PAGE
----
Okay, so everyone in the editing world has an opinion on the new FCP X - most seem to be that it isn't ready for primetime - and I completely concur with that opinion.
I won't go over all the ugly details as by now it's been covered ad nauseam.
Here's my take as a professional filmmaker who makes his living editing and has worked with non-linear editing systems since 1996 (including Avid, Speed Razor, Premiere, Vegas and Final Cut Pro)....
This is a version 1.0 release and should not be marketed as a professional tool (yet).
That's really it. It's that simple.
I think if Apple had not called this release Final Cut Pro X there wouldn't be such a huge uproar. Calling it X makes people assume it's a version 10 release and that it would include at least the same functionality that the version 7 release did. But, unfortunately, it doesn't. Not even close.
This should be called iMovie Pro (or whatever, just not FCP).
Does it have some cool new features? Absolutely. Will it likely be accepted by the professional filmmaking community in the future? Probably. But right now this is huge issue for many, many folks who make their living with FCP. Again, if you don't understand why, then you likely don't make a living in post-production.
A few other things to think about...
1. Apple is likely setting the stage to do away with tower computers all together. Their focus will be on iPhones, iPads and iMacs (and laptops - for a while).
2. Apple only makes about 20% of its revenue off computer sales and 3% off software sales. Everything else is pretty much from mobile devices.
3. If Apple really cared about FCP and editing software they would make it a cross platform application. They don't. They care about selling their computers (and other devices) that will run the software. Avid and Adobe are creative software companies and thus they make it for both Mac and PC.
My last observation to think about is this...
I wonder if Apple has made FCP X too much "in the middle"?
It's currently too dumbed down and lacks the professional features that pros need and expect, but then it's likely too complicated and expensive for the casual iMovie user (yes, I said expensive - do you think your brother, or friends or mom or dad would spend $299 on editing software when they can get iMovie for free and it does everything they'd really ever need?).
It's a product really not designed for either market.
Just something to think about.
So, yeah, I guess that's me clicking away in Dallas directing films and web series... What am I referring to exactly? Glad you asked. It's this recent article on DFW.com called "Dallas Director Clicks with Sexy, Nourish Web Series"...
From the article:
In order to get a taste of the fast-paced, action film work of Arlington-raised, Dallas-based director Blake Calhoun, you don't need to line up at your local movie theater, or even wait patiently by the mailbox for the latest shipment from Netflix.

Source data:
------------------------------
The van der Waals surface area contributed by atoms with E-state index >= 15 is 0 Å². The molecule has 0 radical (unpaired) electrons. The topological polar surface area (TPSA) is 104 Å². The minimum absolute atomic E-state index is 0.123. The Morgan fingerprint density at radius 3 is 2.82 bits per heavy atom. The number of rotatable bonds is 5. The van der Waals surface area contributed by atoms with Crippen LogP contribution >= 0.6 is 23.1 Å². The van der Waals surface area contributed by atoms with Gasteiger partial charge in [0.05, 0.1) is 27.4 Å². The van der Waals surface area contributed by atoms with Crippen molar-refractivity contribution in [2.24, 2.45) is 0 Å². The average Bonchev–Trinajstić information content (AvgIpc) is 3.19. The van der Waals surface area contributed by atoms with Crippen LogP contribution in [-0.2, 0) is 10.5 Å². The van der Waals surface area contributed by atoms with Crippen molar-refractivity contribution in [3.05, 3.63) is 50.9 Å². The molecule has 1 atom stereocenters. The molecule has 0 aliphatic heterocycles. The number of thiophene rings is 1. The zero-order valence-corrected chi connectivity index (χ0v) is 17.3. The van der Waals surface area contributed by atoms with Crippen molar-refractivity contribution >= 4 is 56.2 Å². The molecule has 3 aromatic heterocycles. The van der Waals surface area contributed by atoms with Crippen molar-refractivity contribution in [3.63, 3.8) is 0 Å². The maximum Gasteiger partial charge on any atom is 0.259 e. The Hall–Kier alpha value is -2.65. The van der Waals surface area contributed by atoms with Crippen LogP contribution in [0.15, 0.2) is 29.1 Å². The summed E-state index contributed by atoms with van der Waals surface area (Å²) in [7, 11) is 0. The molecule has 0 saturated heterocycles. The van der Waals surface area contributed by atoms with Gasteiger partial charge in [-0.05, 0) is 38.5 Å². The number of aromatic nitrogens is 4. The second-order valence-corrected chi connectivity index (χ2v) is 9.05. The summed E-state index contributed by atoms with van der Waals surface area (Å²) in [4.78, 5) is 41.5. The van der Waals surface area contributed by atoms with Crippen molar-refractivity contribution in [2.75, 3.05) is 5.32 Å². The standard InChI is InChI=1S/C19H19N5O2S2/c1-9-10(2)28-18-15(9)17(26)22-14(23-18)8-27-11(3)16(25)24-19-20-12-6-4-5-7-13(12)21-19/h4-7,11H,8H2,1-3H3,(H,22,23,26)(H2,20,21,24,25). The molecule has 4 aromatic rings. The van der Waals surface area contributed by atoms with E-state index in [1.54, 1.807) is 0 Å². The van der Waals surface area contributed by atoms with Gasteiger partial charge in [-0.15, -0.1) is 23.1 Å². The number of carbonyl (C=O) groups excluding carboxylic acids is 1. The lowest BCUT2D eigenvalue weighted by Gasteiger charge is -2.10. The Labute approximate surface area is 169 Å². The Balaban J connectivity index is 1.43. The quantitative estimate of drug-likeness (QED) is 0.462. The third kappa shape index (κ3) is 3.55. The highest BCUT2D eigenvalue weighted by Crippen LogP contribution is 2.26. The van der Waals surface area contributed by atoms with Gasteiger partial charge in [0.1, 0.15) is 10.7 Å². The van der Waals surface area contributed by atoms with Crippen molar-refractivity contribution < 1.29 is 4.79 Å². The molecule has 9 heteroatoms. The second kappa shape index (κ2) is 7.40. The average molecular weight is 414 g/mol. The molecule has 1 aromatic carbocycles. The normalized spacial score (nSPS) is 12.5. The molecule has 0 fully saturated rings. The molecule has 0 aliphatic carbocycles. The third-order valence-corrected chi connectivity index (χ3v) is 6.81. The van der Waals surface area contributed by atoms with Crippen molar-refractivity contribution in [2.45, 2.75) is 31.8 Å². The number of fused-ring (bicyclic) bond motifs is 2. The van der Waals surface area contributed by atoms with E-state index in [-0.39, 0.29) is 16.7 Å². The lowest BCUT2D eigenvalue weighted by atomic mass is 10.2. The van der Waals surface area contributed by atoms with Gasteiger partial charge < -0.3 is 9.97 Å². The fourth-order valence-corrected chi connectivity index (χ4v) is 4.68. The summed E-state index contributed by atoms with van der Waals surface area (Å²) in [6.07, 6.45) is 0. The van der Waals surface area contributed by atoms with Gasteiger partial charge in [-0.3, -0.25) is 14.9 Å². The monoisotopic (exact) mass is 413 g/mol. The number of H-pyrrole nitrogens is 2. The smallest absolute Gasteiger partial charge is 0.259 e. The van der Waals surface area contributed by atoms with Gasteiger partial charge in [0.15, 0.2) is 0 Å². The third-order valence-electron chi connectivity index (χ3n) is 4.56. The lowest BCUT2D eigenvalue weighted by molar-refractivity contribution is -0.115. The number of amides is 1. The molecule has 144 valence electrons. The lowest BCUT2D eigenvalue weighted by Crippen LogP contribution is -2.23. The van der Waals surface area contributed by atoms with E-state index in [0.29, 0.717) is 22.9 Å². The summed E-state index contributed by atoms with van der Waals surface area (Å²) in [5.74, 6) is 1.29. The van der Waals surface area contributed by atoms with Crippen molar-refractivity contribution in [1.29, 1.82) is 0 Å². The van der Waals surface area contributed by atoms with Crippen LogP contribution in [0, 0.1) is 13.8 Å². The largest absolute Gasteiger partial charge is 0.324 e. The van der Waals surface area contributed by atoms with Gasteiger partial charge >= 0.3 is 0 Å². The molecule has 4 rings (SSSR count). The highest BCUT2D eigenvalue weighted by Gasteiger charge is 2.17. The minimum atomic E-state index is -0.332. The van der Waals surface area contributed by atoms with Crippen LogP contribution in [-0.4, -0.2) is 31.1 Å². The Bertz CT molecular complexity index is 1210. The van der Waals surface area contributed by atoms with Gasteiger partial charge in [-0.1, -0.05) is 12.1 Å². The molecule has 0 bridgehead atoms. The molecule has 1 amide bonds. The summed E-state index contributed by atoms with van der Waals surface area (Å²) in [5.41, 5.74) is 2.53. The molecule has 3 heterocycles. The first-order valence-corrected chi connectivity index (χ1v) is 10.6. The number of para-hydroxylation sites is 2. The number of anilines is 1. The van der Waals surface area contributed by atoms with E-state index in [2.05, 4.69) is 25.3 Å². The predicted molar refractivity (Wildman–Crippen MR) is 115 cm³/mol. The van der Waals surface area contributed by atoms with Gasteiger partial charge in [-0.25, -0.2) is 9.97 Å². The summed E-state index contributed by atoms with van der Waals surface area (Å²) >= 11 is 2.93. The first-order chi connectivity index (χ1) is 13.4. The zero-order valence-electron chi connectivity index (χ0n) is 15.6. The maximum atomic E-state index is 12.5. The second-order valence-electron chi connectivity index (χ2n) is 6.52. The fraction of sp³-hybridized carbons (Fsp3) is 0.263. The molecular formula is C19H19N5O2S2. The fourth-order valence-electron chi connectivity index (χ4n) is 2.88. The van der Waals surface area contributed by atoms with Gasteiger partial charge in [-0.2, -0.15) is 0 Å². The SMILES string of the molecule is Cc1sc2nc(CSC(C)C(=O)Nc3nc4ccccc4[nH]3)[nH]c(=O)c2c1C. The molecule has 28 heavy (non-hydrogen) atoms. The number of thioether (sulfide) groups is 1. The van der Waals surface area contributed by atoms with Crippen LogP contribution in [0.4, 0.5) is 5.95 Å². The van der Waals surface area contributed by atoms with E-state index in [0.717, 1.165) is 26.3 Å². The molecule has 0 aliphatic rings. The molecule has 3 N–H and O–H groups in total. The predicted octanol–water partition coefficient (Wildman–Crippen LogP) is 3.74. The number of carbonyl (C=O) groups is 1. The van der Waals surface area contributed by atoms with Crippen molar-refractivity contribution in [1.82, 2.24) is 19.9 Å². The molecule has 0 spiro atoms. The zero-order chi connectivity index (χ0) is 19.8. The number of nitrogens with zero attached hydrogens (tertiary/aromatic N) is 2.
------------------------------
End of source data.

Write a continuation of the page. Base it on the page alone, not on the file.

You don't even need to carve a chunk of time out of your day -- three or four minutes should suffice.
Just log onto the Internet, and behold a few of the bite-size curios that Calhoun has been toiling over in recent years.
Basically the piece is about my recent work including Pink, Exposed, Continuum (coming soon) and my features Killing Down, Hit and most recently Spilt Milk. It's pretty darn thorough! :)
Thanks for checking it out.
Btw, for any folks in the DFW area this is supposed to run in the actual newspaper - that's right - the actual paper you hold while drinking your coffee and trying not to spill on it. That paper is the Fort Worth Star-Telegram and I've heard it will likely be in early July (Why July? I have no idea since this was released online last week... but, that's cool).
Ever since I got an iPad 2 I've been very interested in its future as a film distribution platform.
The most obvious apps are Netflix or Hulu, and those are great, but I'm talking more about creating an app for a single film - and making it interactive. A fully immersive experience. Like in this new app The Fantastic Flying Books of Mr. Morris Lessmore.
Here's a trailer for the app (get used to hearing that too - a trailer for an app):
Now of course this is really more of an "interactive book" based on a short film, but it really could be called a "film" on its own too. Either way you look at it I think it's exciting for the future of storytelling and distribution on tablets.
Check out the full article I found this in from Gigaom here.
Who Am I?
I also created the Streamy and Webby award-winning web series PINK, which to date has been viewed online around 10 MILLION times at places like YouTube, Hulu, Koldcast and TheWB.com. And speaking of TheWB.com, I also produced and directed an online thriller for them called EXPOSED. It was released summer 2010. And most recently I created a new online sci-fi series called CONTINUUM, which is part of the online indie TV network JTS.tv - Just The Story and NOW available via VOD through indie platform Distrify.
Oh, and I don't shoot weddings. Thanks for asking though.
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